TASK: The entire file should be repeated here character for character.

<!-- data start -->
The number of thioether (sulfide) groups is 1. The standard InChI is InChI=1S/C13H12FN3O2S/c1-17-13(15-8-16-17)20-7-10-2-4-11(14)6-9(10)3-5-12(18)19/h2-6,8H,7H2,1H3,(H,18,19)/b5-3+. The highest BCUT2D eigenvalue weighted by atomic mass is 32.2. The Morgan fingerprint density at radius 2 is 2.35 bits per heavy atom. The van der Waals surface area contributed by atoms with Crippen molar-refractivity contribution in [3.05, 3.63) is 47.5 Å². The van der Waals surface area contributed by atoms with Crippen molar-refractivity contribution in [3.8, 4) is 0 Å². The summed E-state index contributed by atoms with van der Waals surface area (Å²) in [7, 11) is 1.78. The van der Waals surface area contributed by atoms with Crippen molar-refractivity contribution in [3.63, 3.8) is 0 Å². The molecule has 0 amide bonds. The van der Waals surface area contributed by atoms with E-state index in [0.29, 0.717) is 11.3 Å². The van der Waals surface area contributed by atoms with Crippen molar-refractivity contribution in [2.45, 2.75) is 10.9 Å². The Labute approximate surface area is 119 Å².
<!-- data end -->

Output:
The number of thioether (sulfide) groups is 1. The standard InChI is InChI=1S/C13H12FN3O2S/c1-17-13(15-8-16-17)20-7-10-2-4-11(14)6-9(10)3-5-12(18)19/h2-6,8H,7H2,1H3,(H,18,19)/b5-3+. The highest BCUT2D eigenvalue weighted by atomic mass is 32.2. The Morgan fingerprint density at radius 2 is 2.35 bits per heavy atom. The van der Waals surface area contributed by atoms with Crippen molar-refractivity contribution in [3.05, 3.63) is 47.5 Å². The van der Waals surface area contributed by atoms with Crippen molar-refractivity contribution in [3.8, 4) is 0 Å². The summed E-state index contributed by atoms with van der Waals surface area (Å²) in [7, 11) is 1.78. The van der Waals surface area contributed by atoms with Crippen molar-refractivity contribution in [3.63, 3.8) is 0 Å². The molecule has 0 amide bonds. The van der Waals surface area contributed by atoms with E-state index in [0.29, 0.717) is 11.3 Å². The van der Waals surface area contributed by atoms with Crippen molar-refractivity contribution in [2.45, 2.75) is 10.9 Å². The Labute approximate surface area is 119 Å².